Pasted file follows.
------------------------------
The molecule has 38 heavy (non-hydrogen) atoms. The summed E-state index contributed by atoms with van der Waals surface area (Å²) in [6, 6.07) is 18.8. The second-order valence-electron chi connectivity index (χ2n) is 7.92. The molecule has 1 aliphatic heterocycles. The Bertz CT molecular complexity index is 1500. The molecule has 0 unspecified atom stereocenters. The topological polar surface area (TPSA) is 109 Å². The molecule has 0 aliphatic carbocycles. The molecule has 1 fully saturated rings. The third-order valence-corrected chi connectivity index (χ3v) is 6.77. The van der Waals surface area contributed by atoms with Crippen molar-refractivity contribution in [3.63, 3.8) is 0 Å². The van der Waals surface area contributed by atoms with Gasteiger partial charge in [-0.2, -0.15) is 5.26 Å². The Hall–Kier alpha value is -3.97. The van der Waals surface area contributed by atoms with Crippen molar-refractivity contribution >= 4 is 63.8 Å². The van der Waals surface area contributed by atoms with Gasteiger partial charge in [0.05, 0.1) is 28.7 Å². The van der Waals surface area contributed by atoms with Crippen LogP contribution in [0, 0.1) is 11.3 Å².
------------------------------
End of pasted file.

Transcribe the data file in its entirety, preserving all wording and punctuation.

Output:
The molecule has 38 heavy (non-hydrogen) atoms. The summed E-state index contributed by atoms with van der Waals surface area (Å²) in [6, 6.07) is 18.8. The second-order valence-electron chi connectivity index (χ2n) is 7.92. The molecule has 1 aliphatic heterocycles. The Bertz CT molecular complexity index is 1500. The molecule has 0 unspecified atom stereocenters. The topological polar surface area (TPSA) is 109 Å². The molecule has 0 aliphatic carbocycles. The molecule has 1 fully saturated rings. The third-order valence-corrected chi connectivity index (χ3v) is 6.77. The van der Waals surface area contributed by atoms with Crippen molar-refractivity contribution in [3.63, 3.8) is 0 Å². The van der Waals surface area contributed by atoms with Gasteiger partial charge in [-0.2, -0.15) is 5.26 Å². The Hall–Kier alpha value is -3.97. The van der Waals surface area contributed by atoms with Crippen molar-refractivity contribution >= 4 is 63.8 Å². The van der Waals surface area contributed by atoms with Gasteiger partial charge in [0.05, 0.1) is 28.7 Å². The van der Waals surface area contributed by atoms with Crippen LogP contribution in [0, 0.1) is 11.3 Å².